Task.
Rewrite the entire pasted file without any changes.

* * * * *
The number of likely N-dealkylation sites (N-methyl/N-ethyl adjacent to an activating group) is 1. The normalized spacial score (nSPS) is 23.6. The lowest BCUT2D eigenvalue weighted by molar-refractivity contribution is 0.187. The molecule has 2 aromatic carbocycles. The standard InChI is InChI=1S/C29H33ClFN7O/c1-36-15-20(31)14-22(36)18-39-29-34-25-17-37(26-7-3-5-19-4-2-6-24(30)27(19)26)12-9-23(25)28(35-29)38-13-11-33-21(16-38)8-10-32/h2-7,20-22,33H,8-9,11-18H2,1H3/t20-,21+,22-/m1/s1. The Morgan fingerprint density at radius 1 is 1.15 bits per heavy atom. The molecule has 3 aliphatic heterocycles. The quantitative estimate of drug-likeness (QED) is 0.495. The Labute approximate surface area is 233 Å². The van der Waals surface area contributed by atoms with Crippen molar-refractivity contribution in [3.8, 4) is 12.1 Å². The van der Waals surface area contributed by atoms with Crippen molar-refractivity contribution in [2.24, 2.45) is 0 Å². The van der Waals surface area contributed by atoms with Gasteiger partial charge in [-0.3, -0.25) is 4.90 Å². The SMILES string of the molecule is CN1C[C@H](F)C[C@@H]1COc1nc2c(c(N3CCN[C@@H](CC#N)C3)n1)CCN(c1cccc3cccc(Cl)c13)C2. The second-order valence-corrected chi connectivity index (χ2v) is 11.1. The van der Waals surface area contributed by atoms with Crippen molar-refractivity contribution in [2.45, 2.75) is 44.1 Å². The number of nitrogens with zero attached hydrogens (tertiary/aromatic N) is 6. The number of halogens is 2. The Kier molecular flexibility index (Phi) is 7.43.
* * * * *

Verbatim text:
The number of likely N-dealkylation sites (N-methyl/N-ethyl adjacent to an activating group) is 1. The normalized spacial score (nSPS) is 23.6. The lowest BCUT2D eigenvalue weighted by molar-refractivity contribution is 0.187. The molecule has 2 aromatic carbocycles. The standard InChI is InChI=1S/C29H33ClFN7O/c1-36-15-20(31)14-22(36)18-39-29-34-25-17-37(26-7-3-5-19-4-2-6-24(30)27(19)26)12-9-23(25)28(35-29)38-13-11-33-21(16-38)8-10-32/h2-7,20-22,33H,8-9,11-18H2,1H3/t20-,21+,22-/m1/s1. The Morgan fingerprint density at radius 1 is 1.15 bits per heavy atom. The molecule has 3 aliphatic heterocycles. The quantitative estimate of drug-likeness (QED) is 0.495. The Labute approximate surface area is 233 Å². The van der Waals surface area contributed by atoms with Crippen molar-refractivity contribution in [3.8, 4) is 12.1 Å². The van der Waals surface area contributed by atoms with Crippen molar-refractivity contribution in [2.24, 2.45) is 0 Å². The van der Waals surface area contributed by atoms with Gasteiger partial charge in [-0.3, -0.25) is 4.90 Å². The SMILES string of the molecule is CN1C[C@H](F)C[C@@H]1COc1nc2c(c(N3CCN[C@@H](CC#N)C3)n1)CCN(c1cccc3cccc(Cl)c13)C2. The second-order valence-corrected chi connectivity index (χ2v) is 11.1. The van der Waals surface area contributed by atoms with Crippen molar-refractivity contribution in [2.45, 2.75) is 44.1 Å². The number of nitrogens with zero attached hydrogens (tertiary/aromatic N) is 6. The number of halogens is 2. The Kier molecular flexibility index (Phi) is 7.43.